Church Hall, Smalley.
|OS grid reference|
|Sovereign state||United Kingdom|
|Dialling code||01332 + 01773|
|EU Parliament||East Midlands|
Smalley was mentioned in a Charter of 1009 by King Æþelræd Unræd ("Ethelred the Unready") relating to a manor known as Westune (modern-day Weston-on-Trent) which land included the areas now known as Shardlow, Great Wilne, Church Wilne, Crich, Smalley, Morley, Weston and Aston-on-Trent. Under this charter Ethelred gave his minister, Morcar, some exemptions from tax.
Smalley's Parish Church of St John the Baptist was built in the late eighteenth century on the site of a much earlier church. The transepts were added in 1844 and the unusual and almost detached tower was added some years later. A 7th century Saxon Cross is part of the porch. The bell tower was built to house five bells donated by Rev. Charles Kerry and the chime of five bells is said to be the heaviest in England with the largest bell weighing over 2 tons, the parish church hosts occasional street parties for the residents of Smalley.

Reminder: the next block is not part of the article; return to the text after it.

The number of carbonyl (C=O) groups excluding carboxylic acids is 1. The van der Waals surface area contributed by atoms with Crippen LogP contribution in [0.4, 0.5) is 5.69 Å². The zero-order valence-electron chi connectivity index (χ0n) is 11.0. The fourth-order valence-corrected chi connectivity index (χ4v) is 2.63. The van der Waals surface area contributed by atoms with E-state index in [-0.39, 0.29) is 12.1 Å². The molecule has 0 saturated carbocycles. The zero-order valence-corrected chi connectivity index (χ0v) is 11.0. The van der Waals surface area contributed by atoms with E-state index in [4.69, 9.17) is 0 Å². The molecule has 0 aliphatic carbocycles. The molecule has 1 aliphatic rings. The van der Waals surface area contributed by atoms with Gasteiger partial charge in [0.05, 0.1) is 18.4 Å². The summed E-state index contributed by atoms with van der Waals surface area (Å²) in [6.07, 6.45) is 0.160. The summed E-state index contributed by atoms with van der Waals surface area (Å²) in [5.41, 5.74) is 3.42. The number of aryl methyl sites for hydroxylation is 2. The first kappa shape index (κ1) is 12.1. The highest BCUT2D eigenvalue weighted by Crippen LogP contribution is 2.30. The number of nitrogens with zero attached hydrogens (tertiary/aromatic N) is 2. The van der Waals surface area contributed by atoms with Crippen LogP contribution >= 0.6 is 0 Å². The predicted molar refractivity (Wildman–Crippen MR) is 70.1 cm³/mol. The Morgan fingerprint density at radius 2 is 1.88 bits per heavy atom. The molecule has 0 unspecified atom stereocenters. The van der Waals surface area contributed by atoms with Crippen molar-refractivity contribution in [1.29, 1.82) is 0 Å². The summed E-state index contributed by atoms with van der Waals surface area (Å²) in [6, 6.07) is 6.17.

Its pub, The Bell Inn, was voted "Best Derbyshire Pub of 2006".
Sport and leisure
Stainsby Hall Cricket Club have their ground at the end of St. John's Road in Smalley and have been playing in the Derbyshire County League first division since 2008. The name comes from the fact that they used to play their matches on a pitch in front of the now-demolished Stainsby House, just over the parish border in Horsley Woodhouse, but just a few hundred yards away from their current ground.
- "Civil parish population 2011". Neighbourhood Statistics. Office for National Statistics. Retrieved 18 March 2016.
- Aston on Trent Conservation Area History Archived 2007-11-08 at the Wayback Machine, South Derbyshire, accessed 25 November 2008
- Charter of Æthelred, The Great Council, 1009, accessible at Derbyshire Records Office
- Stainsby Hall Play-cricket web site Retrieved on November 5, 2013
- Stainsby House Archived 2015-04-03 at the Wayback Machine Retrieved on November 5, 2013
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